It is often said that Watchmen is the most influential comic ever to be released. That comics wouldn’t be where they are without it, for good and for ill. But how did we get here, exactly? More to the point, just what influence did Watchmen provide to the larger world of comics? What, ultimately, is the legacy of Watchmen? Who watched the Watchmen?
Duela Dent is dead and the Multiverse… actually doesn’t care that much. In the aftermath of the fiscally successful and critically-acclaimed 52, DC launched Countdown to Final Crisis, which is, well, less fondly remembered, to put it kindly. As its title might imply, it was attempting to build hype for the then-pending Final Crisis. This weekly series followed much the same format as 52 by juggling an enormous cast of lesser-known characters, but went overboard on pointless cameos and mostly forgot to include the parts where the story would be relevant to the events it was leading into.
To say Countdown was a hugely ambitious project is no exaggeration, so where did it go wrong? Well, following up the admittedly loose but still exciting and energy of 52 with a comparatively uninspired but equally long series to keep the fiscal ball rolling set it up to fail from day one. Another one of its biggest mistakes is the act of invoking Watchmen’s plot points, imagery, and themes. Regardless of your overall feelings on Watchmen, it had a meticulously written script in which a number of story and character beats dance more or less seamlessly with the larger plot. If you’re going to call attention to the series, you’ve got to run a tight ship or you’re setting yourself up to come across as a cheap imitation. Yet even a lot of cheap imitations are more charming than Countdown turned out to be.
THE FINAL COUNTDOWN TO THE FINAL CRISIS FINALLY
As noted, this all kicks off with Duela Dent’s death at the hands of a rogue Monitor, with a little nonsensical Darkseid rambling thrown into the first issue for good measure. A number of New Gods or adjacent characters die in this series, ostensibly setting up the “Darkseid wins!” theme of Final Crisis. Naturally, this series includes “A Final Battle!” between Darkseid and Orion, like most New Gods stories do. Meanwhile, Jason Todd finds Donna Troy, noting that they are also continuity aberrations that may be in danger (he’s the Rorschach, basically). With Kyle Rayner, they go in search of Ray Palmer. Sadly, they find him. There are some random Monitors running around causing chaos as the crew reality hops, and this all leads to Donna forming the Challengers to keep an eye on the Monitors, which you will be happy to know goes absolutely nowhere.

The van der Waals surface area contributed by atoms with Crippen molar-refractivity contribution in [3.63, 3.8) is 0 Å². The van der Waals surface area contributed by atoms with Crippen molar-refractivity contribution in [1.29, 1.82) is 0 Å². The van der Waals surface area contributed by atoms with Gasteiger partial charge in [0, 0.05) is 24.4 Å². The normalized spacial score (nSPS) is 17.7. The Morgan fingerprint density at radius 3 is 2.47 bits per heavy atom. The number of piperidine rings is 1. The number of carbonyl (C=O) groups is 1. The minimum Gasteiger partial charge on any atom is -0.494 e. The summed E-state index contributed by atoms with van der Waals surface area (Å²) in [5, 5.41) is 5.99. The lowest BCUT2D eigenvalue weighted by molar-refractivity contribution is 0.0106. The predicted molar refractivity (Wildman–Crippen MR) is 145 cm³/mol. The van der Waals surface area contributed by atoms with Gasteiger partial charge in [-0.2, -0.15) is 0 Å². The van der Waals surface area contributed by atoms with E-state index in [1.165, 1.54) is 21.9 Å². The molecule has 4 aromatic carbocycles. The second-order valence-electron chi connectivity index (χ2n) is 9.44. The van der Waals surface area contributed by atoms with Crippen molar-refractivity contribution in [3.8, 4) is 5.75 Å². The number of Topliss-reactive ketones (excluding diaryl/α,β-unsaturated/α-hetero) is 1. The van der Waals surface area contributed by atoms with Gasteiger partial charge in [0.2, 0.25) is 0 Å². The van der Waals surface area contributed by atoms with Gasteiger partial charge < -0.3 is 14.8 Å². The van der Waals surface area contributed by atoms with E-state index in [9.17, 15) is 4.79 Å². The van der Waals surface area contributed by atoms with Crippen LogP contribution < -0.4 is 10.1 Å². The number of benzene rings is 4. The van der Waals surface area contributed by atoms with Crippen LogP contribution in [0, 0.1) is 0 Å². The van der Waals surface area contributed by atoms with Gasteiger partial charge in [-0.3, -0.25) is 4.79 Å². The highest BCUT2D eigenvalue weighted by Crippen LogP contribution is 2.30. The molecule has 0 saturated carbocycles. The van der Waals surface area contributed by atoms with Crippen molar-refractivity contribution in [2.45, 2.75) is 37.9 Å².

Alongside all of this, a meandering side quest with Holly Robinson and Harley Quinn being recruited by a group of “Amazons” that are a front for Granny Goodness to… do… something happens. Meanwhile, Jimmy Olsen gains superpowers sometimes and falls in love with a sexy lady version of a “bug” from Apokolips named Forager. This all leads up to him fighting Darkseid for a few panels later on. The Legion’s Karate Kid and Triplicate Girl show up to flirt with each other and to become hosts for the OMAC virus for a while. The Pied Piper runs around with the Trickster for a bit while everyone tries to kill them, then plays his pipe and… destroys… Apokolips. So… that happens.
The first many issues feature a “History of the Multiverse” segment that lingers on the talking heads of the Monitors, making for four pages of space per issue that could have been used for anything else. Indeed, much of the continuity being established was rendered moot several times over when Final Crisis and then New 52 and then Rebirth shook up continuity once more, making the character bios fall flat, particularly in comparison to the Watchmen’s fascinating choice of backup material. The backup later shifts to become a series of brief origin stories of characters often only tangentially related to the series. The misuse of space is notable throughout this series, and, worse, there are extended sequences in which Darkseid and a Monitor play with action figure versions of the superheroes on a gaming board while trading egotistical comments back and forth.
BUT WHAT DOES IT ALL MEAN
Though Countdown is packed to overflowing with characters and callbacks, not much of importance happens. Despite having already been used past capacity by the final pages of Infinite Crisis, Superman Prime shows up. This character is a direct riff on the Kid Miracle of Miracleman. In the context of the modern DC Universe, he was intended as a commentary on toxic fanboy culture, with constant references to how things “should” be, but without direction, it’s just a beefy guy beating up women and graphically torturing Mxyzptlk. It’s hard to understand who might have been clamoring for an extended scene of a fifth-dimension imp having an “S” burned into his face, but the question of “who exactly was this written for?” comes up a lot when reading Countdown.